A Lenten Reflection
In AD 165, a terrible plague hit the Roman Empire that lasted for fifteen years. Some historians think it was smallpox, but whatever the cause it was devastating. Perhaps a quarter or more of the population died. A hundred years later another plague hit Rome, with similar results. Bodies were piled up in the streets, some being thrown there before people actually died. Thousands abandoned the cities for the countryside in an attempt to escape the pestilence.
But there was one minority group that responded very differently to both plagues. They stayed in the cities. Rather than avoiding the sick, they cared for them. As a result of receiving simple food and water when the ill were too weak to look after themselves, many survived when others who were forsaken by their friends and families died at a much higher rate. Some of those in this special group of caretakers also contracted the disease, however, and died. Why did they do this, knowing the danger? Why did they act so differently than many of their neighbors?
Largely, those that stayed to help the sick were Christians. They believed Christ’s call to love their neighbors, their pagan neighbors, even if it meant possible death. As a result, not only did Christians survive at a higher rate than pagans, but many of the pagans who were cared for by Christians—and who saw their sacrificial love for others—turned to Christ themselves. The reaction of Christians to these two plagues was one of the most significant factors in the conversion of half the Roman Empire to Christianity by about AD 350.*
Israel was chosen by God to be a blessing to all nations. That was the original promise and call God gave Abraham (Genesis 12:1-3), which Jesus and the prophets reiterated. We likewise have no right to turn inward and keep our blessings to ourselves, as the Jewish leaders had done. Our focus is to be outward and welcoming, even toward those who may bring us harm.
Israel was to openly accept people of every ethnic group and nation to Jerusalem as Jesus reminded them: “My house will be called a house of prayer for all nations” (Mark 11:17). We as Christians should also gladly receive people from all nations to our churches, our communities, and our countries. We can fulfill the Great Commission not only by going to all nations but also by encouraging people of all nations to come to us. In this way they can hear and see and experience the gospel in ways that may not be possible in their home nations, where Christianity is illegal or suppressed. This is what Christians do—what mission-minded Christians do.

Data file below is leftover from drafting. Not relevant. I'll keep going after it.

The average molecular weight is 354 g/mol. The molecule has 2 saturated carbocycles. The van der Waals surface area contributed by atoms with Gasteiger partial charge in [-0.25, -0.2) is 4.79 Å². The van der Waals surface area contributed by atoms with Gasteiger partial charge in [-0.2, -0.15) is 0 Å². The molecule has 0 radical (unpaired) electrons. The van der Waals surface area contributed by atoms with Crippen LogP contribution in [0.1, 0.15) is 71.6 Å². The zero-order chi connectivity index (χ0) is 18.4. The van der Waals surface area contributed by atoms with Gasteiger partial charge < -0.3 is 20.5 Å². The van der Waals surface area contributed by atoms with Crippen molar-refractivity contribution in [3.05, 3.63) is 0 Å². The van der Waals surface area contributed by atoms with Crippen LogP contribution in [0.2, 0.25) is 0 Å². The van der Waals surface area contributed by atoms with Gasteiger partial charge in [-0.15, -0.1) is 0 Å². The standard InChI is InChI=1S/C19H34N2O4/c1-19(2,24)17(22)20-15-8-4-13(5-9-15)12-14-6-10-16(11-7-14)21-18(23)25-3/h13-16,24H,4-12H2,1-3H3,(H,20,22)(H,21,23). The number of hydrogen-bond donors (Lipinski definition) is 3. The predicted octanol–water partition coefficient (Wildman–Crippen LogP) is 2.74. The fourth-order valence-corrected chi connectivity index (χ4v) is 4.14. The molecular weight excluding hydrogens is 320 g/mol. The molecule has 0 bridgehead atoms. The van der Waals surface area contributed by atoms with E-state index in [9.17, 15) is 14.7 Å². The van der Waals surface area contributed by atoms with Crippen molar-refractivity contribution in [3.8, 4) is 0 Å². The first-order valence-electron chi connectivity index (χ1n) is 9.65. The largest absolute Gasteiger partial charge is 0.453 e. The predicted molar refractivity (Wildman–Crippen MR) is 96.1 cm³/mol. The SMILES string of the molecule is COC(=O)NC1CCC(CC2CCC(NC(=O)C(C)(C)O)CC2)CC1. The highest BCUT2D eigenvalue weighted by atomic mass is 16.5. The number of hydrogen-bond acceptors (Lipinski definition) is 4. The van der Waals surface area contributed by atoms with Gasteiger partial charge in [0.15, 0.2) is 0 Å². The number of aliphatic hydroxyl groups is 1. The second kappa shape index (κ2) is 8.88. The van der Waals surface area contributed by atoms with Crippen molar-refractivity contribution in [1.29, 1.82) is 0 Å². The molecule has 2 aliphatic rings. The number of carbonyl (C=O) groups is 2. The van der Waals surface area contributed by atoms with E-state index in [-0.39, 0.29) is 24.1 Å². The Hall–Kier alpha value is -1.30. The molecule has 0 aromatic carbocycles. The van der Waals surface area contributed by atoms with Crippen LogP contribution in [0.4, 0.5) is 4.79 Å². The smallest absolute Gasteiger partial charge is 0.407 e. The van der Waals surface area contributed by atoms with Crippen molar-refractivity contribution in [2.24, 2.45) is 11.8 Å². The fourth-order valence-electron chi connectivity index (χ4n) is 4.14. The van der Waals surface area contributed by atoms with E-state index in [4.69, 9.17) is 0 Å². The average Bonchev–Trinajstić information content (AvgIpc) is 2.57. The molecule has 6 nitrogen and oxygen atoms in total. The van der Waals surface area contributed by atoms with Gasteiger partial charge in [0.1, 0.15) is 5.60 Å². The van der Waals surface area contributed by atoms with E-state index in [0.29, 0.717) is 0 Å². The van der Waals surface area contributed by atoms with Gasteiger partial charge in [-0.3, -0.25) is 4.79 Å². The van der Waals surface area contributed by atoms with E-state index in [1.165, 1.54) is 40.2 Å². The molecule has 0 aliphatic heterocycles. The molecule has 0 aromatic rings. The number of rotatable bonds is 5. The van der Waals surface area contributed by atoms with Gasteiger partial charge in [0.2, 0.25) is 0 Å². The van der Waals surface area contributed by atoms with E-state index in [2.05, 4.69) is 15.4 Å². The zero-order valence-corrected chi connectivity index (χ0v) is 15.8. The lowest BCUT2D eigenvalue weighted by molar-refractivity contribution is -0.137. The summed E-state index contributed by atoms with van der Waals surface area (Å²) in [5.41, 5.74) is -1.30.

Might it be dangerous to do this? Might some people take advantage of us? Might some of those who come from other countries actually be looking for ways to do us harm? Yes, there may be some. But we can say two things in response. First, the vast majority of people who take the risk to travel from one country to another are simply looking for a better life. The Bible clearly calls us to assist those who are seeking to escape poverty or oppression. Second, Jesus never told the disciples that following him would be safe, or that telling others about him would be safe. In fact, he told them quite the opposite.
“Whoever wants to be my disciple must deny themselves and take up their cross and follow me. For whoever wants to save their life will lose it, but whoever loses their life for me and for the gospel will save it. What good is it for someone to gain the whole world, yet forfeit their soul? Or what can anyone give in exchange for their soul? If anyone is ashamed of me and my words in this adulterous and sinful generation, the Son of Man will be ashamed of them when he comes in his Father’s glory with the holy angels” (Mark 8:34-38).
Excerpted from Andrew T. Le Peau, Mark Through Old Testament Eyes (Grand Rapids, MI: Kregel Academic, 2017), 206-08.
*Rodney Stark, The Triumph of Christianity (San Francisco: HarperOne, 2011), 114-19; and Rodney Stark, The Rise of Christianity (San Francisco: HarperSanFrancisco, 1997), 73-94.
Images: The angel of death striking a door during the plague of Rome. Reproduction of a wood engraving by P. Noël after J. Delaunay. Credit: Wellcome Collection. Attribution 4.0 International (CC BY 4.0); Jesus healing–falco pixabay